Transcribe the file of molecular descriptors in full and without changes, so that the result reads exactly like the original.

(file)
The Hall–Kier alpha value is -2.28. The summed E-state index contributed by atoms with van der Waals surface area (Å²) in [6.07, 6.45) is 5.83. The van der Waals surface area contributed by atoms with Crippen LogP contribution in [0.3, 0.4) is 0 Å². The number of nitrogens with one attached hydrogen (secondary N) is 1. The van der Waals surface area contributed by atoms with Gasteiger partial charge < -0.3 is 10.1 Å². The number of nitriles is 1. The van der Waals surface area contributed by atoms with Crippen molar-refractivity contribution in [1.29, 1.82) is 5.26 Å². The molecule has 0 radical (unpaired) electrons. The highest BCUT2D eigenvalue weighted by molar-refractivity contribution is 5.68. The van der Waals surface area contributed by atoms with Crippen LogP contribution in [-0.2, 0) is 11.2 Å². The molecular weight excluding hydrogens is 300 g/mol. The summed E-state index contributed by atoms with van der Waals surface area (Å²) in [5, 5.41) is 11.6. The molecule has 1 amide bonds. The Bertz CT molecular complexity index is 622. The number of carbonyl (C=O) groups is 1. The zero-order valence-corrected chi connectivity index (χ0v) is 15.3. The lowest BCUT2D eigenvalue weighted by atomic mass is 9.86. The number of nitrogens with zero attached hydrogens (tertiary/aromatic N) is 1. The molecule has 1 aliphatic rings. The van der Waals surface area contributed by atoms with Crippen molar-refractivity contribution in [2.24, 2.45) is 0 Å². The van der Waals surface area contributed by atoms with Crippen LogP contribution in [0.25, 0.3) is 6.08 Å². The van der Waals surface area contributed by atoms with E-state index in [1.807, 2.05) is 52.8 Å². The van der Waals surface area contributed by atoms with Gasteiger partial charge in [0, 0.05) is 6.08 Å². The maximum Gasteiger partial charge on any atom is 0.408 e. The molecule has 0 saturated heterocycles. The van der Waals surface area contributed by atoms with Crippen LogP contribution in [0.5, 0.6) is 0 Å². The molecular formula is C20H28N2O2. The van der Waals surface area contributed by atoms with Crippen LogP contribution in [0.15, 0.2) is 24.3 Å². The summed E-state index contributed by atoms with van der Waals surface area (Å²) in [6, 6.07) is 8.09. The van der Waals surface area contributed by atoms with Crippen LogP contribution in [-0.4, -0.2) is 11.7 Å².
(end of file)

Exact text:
The Hall–Kier alpha value is -2.28. The summed E-state index contributed by atoms with van der Waals surface area (Å²) in [6.07, 6.45) is 5.83. The van der Waals surface area contributed by atoms with Crippen LogP contribution in [0.3, 0.4) is 0 Å². The number of nitrogens with one attached hydrogen (secondary N) is 1. The van der Waals surface area contributed by atoms with Gasteiger partial charge < -0.3 is 10.1 Å². The number of nitriles is 1. The van der Waals surface area contributed by atoms with Crippen molar-refractivity contribution in [1.29, 1.82) is 5.26 Å². The molecule has 0 radical (unpaired) electrons. The highest BCUT2D eigenvalue weighted by molar-refractivity contribution is 5.68. The van der Waals surface area contributed by atoms with Crippen LogP contribution in [-0.2, 0) is 11.2 Å². The molecular weight excluding hydrogens is 300 g/mol. The summed E-state index contributed by atoms with van der Waals surface area (Å²) in [5, 5.41) is 11.6. The molecule has 1 amide bonds. The Bertz CT molecular complexity index is 622. The number of carbonyl (C=O) groups is 1. The zero-order valence-corrected chi connectivity index (χ0v) is 15.3. The lowest BCUT2D eigenvalue weighted by atomic mass is 9.86. The number of nitrogens with zero attached hydrogens (tertiary/aromatic N) is 1. The molecule has 1 aliphatic rings. The van der Waals surface area contributed by atoms with Crippen molar-refractivity contribution in [2.24, 2.45) is 0 Å². The van der Waals surface area contributed by atoms with Crippen LogP contribution in [0.25, 0.3) is 6.08 Å². The van der Waals surface area contributed by atoms with E-state index in [1.807, 2.05) is 52.8 Å². The van der Waals surface area contributed by atoms with Gasteiger partial charge in [0, 0.05) is 6.08 Å². The maximum Gasteiger partial charge on any atom is 0.408 e. The molecule has 0 saturated heterocycles. The van der Waals surface area contributed by atoms with Crippen LogP contribution in [0.5, 0.6) is 0 Å². The molecular formula is C20H28N2O2. The van der Waals surface area contributed by atoms with Crippen LogP contribution in [0.15, 0.2) is 24.3 Å². The summed E-state index contributed by atoms with van der Waals surface area (Å²) in [6, 6.07) is 8.09. The van der Waals surface area contributed by atoms with Crippen LogP contribution in [-0.4, -0.2) is 11.7 Å².